Ryanair denies boarding to a teenager even though his passport complies with the new EU rule

Zak Schoneville’s passport was issued in March 2017 and has an expiration date of October 31, 2022, which means he meets the current European Union requirements of being under 10 years old and having at least three months of validity.

Zak Schoneville, 15, and his family were scheduled to travel to Tenerife on Monday, May 2

Ryanair denied boarding to a teenager despite having five months left on his passport and complying with complex new Brexit travel rules.

Zak Schoneville, 15, and his family were due to travel to Tenerife on Monday, May 2.

Parents Lisa and Neil and Zak’s sister Lily, 13, arrived at Glasgow Prestwick Airport at 4am before the 6:10am flight.

But upon boarding, they were told they would not fly.

The airline claimed that Zak’s passport had expired, even though it had five months left.

The travel document was issued in March 2017 and has an expiration date of October 31, 2022.

It complies with the current requirements of the European Union of being less than 10 years old and valid for at least three months on the date of the passenger’s return.







Zak Schoneville, 15, and his family were scheduled to travel to Tenerife on Monday, May 2
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Image:

Getty)

The passport is legal to travel in Spain and all other EU countries until July 31 this year.

But Ryanair told Zak that it had already expired.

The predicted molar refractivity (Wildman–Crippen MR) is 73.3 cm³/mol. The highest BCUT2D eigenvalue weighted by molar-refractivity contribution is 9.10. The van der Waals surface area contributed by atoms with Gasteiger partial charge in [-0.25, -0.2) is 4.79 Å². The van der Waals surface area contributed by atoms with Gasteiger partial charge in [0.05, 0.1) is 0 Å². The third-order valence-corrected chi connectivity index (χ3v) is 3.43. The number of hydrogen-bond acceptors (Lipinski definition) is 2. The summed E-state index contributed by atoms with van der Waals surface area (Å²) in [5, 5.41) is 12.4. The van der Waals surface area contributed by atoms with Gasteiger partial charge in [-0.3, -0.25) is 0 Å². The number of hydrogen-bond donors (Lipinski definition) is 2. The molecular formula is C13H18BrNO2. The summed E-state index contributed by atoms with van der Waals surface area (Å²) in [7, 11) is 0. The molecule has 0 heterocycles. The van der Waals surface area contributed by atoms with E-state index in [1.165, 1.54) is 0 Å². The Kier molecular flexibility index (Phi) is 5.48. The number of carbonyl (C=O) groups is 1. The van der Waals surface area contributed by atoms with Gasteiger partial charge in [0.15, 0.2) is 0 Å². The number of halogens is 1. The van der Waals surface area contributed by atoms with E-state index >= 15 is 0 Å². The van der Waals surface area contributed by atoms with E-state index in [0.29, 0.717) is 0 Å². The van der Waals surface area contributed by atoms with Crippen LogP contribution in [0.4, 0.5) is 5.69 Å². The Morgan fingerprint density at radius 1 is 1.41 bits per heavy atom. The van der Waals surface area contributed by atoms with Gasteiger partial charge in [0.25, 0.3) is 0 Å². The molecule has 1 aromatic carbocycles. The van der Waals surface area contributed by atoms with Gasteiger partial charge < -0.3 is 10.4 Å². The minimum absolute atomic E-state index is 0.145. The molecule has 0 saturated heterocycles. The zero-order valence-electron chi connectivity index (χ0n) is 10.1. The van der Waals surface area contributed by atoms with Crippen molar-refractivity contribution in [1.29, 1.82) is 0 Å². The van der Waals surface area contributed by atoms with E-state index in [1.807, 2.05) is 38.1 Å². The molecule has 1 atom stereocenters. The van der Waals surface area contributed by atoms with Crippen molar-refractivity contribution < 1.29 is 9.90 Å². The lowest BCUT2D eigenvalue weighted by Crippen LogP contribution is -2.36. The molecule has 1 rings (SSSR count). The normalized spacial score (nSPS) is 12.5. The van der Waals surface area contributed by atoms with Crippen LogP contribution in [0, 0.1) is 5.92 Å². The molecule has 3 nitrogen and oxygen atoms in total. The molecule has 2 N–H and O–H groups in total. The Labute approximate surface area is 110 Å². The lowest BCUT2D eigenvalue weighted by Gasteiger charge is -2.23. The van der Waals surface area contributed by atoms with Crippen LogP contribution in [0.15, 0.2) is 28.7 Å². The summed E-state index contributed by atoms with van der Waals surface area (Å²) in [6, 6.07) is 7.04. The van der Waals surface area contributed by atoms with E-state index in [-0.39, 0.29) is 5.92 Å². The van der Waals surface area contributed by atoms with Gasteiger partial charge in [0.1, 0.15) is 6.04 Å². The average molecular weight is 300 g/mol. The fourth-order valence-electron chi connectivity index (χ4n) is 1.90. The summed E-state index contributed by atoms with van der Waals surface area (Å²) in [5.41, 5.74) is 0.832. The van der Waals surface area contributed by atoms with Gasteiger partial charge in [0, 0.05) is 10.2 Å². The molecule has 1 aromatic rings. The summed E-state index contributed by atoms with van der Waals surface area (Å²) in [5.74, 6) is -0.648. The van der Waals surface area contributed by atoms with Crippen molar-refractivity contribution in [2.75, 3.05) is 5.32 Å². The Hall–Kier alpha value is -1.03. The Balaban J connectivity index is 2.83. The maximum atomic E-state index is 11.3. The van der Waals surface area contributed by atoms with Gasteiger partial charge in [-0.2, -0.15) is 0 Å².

Mum Lisa Schoneville told The Independent: “She explained that this was due to Brexit and that passports were only valid for five or 10 years from the date of issue.

“We didn’t want to cause a scene at the check-in counter, so we left and sat down to investigate this further.

“We couldn’t find any information about this rule, and we could only find the indicated information about the 10-year passport rule.”

This is the EU requirement that British passports be less than 10 years old on the day of travel to Europe.

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All children’s passports, which are valid for a maximum of five years and nine months, automatically meet this requirement.

Ms Schoneville said: “We asked on numerous occasions for website links but never received any physical evidence.

“They told us that they had called ‘Ryanair Immigration’ and advised them to reject our trip.

“We asked them to call back in front of us so we could hear what they had to say. ‘Ryanair Immigration’ confirmed we were unable to travel.”

Back in Motherwell, they called Ryanair again and were told that Zak needed six months in his passport before traveling to the EU and three months in his passport to travel back to the UK.

However, these requirements are incorrect.

Speaking about passport validity, a statement said: “Ryanair complies with all European Commission travel regulations and passengers traveling between the EU and the UK after the end of the transition period must have a non-EU passport. valid for more than 10 years.

Last week easyJet became the latest major UK airline to adopt the correct European rules on passport validity.

The carrier is now paying compensation to passengers who were mistakenly denied boarding.

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